A Stroll to Étrigny

Pastoral scene just outside the little town of Balleure.

Pastoral scene just outside of Balleure.

I have twice ventured out on a walk from Balleure to nearby Étrigny.  A small town in itself, it serves as the local administrative center for the commune, which includes four hameaus (hamlets) in the surrounding countryside. The total population of the commune of Étrigny is around 300.  The commune’s Mairie (City Hall) and post office, which is open parts of three days per week, are in Étrigny. The only commerce I have found there is a bakery which offers a variety excellent fresh breads each day, plus a limited selection of food and drink.   My reward for the walk despite threatening rain is a croissant.  I rarely eat croissants, but they are exceptional here, fresh and crusty, light and yeasty.

Charolais cattle

Curious cattle came to greet the Americain.

These beauties are pure Charolais cattle, a breed which originated near here.  Charolais are prized for meat all over Europe, and are also found in the United States, England, Australia, New Zealand and South America, often crossed with other breeds.  In Italy, they’re hard to find, because they are sequestered in barns for safety.  Do they have cattle rustlers in Italy??

Étrigny church and lavoir

You can see the old church at Étrigny from afar.  In front is a lavoir, a restored old community laundry where the town’s women used to gather to scrub their clothes and linens by hand and catch up on the doings of their neighbors.  This one has a raised rectangular pool of water edged with slanted stone rubbing surfaces.  The one I remember from my childhood in Verdun was a bit more primitive.  Located at the edge of a flowing stream, it was made of wood instead of stone, and the women worked on their knees scrubbing against sturdy wood boards which slanted into the stream.

Lavoir Exterior

Lavoir Exterior

Lavoir Interior

Lavoir Interior

A pipe supplies water from a stream to a trough outside, below the half-sun window. Another pipe punches through the wall to fill the pool inside.

Hours of operation.

Hours of operation.

In the center of Étrigny, I reach my goal, the Boulangerie-Épicerie.  Besides bread, it carries a few other essentials, which is where the Épicerie (small grocery) part comes in.  A boulangerie sells bread.  Unfortunately, I neglected to snap a photo of the exterior, except for the posted hours (for future reference!).  What’s up with the English on the sign?  This is not exactly American or English tourist country, and I never heard English spoken there at the shop.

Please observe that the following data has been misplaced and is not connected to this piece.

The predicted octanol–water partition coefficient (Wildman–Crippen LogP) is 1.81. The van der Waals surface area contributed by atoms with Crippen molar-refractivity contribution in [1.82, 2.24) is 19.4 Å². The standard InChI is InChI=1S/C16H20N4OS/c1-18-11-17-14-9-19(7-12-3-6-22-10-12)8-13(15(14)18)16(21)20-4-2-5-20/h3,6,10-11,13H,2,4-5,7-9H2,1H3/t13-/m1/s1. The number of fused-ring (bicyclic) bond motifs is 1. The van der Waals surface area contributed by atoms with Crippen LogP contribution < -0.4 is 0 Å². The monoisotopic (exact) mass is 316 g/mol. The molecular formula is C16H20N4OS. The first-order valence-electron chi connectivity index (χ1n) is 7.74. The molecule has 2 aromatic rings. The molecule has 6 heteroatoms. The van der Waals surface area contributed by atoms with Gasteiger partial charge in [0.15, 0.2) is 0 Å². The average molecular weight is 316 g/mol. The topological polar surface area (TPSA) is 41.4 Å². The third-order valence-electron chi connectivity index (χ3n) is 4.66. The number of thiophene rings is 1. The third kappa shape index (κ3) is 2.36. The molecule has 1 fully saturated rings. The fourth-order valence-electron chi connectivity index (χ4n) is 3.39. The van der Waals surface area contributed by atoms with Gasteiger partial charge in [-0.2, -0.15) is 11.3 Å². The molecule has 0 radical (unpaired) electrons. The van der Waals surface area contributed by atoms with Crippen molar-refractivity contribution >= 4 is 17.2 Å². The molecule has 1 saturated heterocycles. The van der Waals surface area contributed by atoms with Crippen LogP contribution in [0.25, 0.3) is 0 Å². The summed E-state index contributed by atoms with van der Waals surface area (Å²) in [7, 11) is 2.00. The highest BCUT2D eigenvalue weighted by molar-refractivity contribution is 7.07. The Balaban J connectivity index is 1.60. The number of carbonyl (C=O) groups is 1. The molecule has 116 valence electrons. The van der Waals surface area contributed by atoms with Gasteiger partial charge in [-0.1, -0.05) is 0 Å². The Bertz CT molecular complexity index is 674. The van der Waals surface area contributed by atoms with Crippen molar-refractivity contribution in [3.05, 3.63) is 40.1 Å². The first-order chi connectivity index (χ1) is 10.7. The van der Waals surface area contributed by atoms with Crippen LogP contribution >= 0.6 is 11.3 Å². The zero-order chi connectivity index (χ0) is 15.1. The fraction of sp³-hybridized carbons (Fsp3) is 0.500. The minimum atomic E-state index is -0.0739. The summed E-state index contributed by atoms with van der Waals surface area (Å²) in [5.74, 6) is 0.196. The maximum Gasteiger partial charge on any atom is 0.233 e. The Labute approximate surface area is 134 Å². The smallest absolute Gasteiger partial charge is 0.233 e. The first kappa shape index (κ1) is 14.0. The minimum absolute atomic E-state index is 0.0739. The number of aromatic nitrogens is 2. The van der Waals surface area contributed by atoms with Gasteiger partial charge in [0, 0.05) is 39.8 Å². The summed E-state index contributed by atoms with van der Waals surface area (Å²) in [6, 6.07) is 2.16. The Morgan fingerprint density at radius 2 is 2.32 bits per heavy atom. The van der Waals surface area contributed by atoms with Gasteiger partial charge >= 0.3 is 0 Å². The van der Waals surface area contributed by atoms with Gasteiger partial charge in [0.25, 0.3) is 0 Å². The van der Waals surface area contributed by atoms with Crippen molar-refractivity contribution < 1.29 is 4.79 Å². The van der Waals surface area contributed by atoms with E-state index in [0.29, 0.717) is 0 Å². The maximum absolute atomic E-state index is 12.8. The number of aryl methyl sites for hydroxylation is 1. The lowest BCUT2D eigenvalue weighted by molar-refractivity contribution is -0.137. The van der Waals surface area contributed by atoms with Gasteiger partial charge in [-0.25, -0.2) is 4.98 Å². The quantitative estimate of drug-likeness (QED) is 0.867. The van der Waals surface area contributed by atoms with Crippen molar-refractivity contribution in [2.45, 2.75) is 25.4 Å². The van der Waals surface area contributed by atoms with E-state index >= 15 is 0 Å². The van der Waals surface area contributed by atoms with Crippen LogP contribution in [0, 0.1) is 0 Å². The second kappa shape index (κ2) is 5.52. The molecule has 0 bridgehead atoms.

Bread and pastries are the main event; the canned goods and a small case of dairy items are strictly for when you don’t have time to get to a marché (Farmers’ Market) or a super-marché (large grocery store) in one of the surrounding larger towns.

Ah, the bread!

Ah, the bread!

Notice how many different kinds of bread they offer.  I always stick to my favorite, a baguette called le tradition, made the slow traditional way and costing just a bit more than regular baguettes, which to me are not worth the carbs.  Les traditions are in the basket with the black sign next to the modern computer cash-register. Notice the large basket of luscious golden croissants front and center behind the glass screen.

They're all good!
They’re all good!

To the right of the cash register is the pastry case.  You need to get there early for a full selection.  They put their energy into the more important breads here, though the pastries are of excellent quality.  Bread is a daily essential in France.  If you are a purist, you stop by a boulangerie to get it fresh every day–sometimes twice a day.  Usually the places with the best bread don’t have the best pastries, and vice versa.  Fortunately, that is not true here.

A few conveniences.

A few conveniences.

The essentials include bread, wine and bottled water and juices.  No beer.  Canned goods are pretty much for when you don’t have shelves at home full of fruit and veggies you’ve canned —  “put up” as my grandmother used to say, and no time to drive to a supermarket.  There’s also a small refrigerated case of dairy items, including a couple of cheeses.  In a country which produces over 400 kinds of cheese, how do they choose which ones to carry??

Compare this, the only store in a very small town, with an American 7-11 convenience store. I don’t patronize convenience stores in the USA, but am grateful for the French version in Étrigny, and towns like it.  To be fair, I must admit I have seen plenty of actual 7-11s and their French cousins in all the larger cities.

Au revoir.  It’s time to walk back to Balleure, munching my croissant.  

À la prochaine!

Iz

This entry was posted in France on by .

About iz

I am retired and enjoying life. My love of travel, especially in Europe, is rooted in my upbringing as an "Army Brat". Interests include family, reading, walking, hiking, writing, art, speaking French and helping others.

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